A new and extensive study has confirmed that the risk of developing celiac disease is connected to the gluten that children eat…

Whilst it is the most comprehensive study of its kind to date, it is observational and therefore does not mean that you have to cut gluten out of your family’s diet.

In total, 6 600 children at increased risk of developing celiac disease were followed from birth until the age of five, in Sweden, Finland, Germany and the USA.

“Our study shows a clear association between the amount of gluten that the children consumed and the risk of developing celiac disease or pre-celiac disease. This confirms our earlier findings from studies on Swedish children,” says Daniel Agardh, associate professor at Lund University and consultant at Skåne University Hospital in Malmö, and leader of the study.

The results show that the risk of developing pre-celiac disease or celiac disease was highest in two- to three-year-olds at increased risk of developing celiac disease.

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Two grams of gluten a day

“A daily gluten intake over two grams at the age of two was associated with a 75 per cent increase in the risk of developing celiac disease. This is in comparison with children who ate less than two grams of gluten. However, determining a recommendation or limit is a challenge as gluten intake varies and increases during the first years of life,” says Carin Andrén Aronsson, lead author of the article and dietitian at Lund University.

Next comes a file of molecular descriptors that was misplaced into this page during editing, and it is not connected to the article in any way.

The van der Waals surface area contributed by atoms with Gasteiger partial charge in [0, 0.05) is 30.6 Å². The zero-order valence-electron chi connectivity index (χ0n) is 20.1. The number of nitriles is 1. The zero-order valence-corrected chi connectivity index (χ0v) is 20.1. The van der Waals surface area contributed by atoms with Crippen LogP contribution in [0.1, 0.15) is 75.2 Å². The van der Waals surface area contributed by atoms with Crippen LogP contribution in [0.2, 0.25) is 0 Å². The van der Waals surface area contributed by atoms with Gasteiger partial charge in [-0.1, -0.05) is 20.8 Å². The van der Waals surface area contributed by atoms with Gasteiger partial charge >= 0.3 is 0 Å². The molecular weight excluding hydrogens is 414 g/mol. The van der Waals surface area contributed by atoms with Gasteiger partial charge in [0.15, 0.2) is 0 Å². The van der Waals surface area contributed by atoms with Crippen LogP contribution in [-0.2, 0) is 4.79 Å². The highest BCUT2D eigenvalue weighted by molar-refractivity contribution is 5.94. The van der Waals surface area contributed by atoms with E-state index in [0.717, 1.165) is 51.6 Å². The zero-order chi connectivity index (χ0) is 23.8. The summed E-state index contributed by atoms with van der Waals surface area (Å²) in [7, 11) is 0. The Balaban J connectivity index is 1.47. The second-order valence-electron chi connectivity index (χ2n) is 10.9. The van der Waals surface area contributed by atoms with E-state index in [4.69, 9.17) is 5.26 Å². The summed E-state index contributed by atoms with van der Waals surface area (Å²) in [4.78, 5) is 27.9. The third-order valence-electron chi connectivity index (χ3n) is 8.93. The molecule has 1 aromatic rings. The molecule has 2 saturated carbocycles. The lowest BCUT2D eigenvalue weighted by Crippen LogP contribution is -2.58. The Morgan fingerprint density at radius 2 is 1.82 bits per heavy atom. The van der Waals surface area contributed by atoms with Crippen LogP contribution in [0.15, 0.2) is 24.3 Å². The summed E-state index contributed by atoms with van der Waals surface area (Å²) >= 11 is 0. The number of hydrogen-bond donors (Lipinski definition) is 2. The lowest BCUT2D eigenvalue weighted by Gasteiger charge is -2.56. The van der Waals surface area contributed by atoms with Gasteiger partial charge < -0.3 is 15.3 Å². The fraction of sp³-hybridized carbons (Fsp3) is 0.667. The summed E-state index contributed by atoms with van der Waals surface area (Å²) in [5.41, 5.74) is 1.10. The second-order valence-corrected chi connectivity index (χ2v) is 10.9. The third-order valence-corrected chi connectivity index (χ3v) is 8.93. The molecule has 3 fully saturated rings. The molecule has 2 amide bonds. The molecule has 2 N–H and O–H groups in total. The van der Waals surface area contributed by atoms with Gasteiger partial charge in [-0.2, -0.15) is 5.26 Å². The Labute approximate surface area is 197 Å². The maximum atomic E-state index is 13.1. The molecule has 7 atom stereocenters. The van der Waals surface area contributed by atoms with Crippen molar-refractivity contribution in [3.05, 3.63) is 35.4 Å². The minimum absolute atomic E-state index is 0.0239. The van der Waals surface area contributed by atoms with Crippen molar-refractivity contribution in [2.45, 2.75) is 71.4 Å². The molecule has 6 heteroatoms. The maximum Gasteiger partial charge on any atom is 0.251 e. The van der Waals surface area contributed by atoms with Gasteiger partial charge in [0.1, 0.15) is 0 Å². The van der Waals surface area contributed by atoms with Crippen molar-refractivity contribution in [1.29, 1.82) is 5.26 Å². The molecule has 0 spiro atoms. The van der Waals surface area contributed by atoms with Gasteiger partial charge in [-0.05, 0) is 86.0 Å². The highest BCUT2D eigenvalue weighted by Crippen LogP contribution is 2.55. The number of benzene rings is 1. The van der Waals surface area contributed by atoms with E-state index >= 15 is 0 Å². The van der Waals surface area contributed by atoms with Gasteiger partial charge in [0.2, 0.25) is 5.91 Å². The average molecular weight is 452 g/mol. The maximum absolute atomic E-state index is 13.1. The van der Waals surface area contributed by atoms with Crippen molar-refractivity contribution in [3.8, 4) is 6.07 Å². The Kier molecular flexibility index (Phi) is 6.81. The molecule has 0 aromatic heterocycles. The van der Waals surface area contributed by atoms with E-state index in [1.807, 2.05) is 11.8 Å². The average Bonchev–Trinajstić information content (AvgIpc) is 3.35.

The association was evident in all participating countries except for Germany, where there was insufficient data to draw any definitive conclusions.

Since the majority of the group at increased risk of celiac disease do not develop the disease, Agardh says that serious consideration should be taken before issuing advice on a particular diet or food restrictions.

Gluten is not as bad as you think

Source: Lund University via www.sciencedaily.com

 

While All4Women endeavours to ensure health articles are based on scientific research, health articles should not be considered as a replacement for professional medical advice. Should you have concerns related to this content, it is advised that you discuss them with your personal healthcare provider.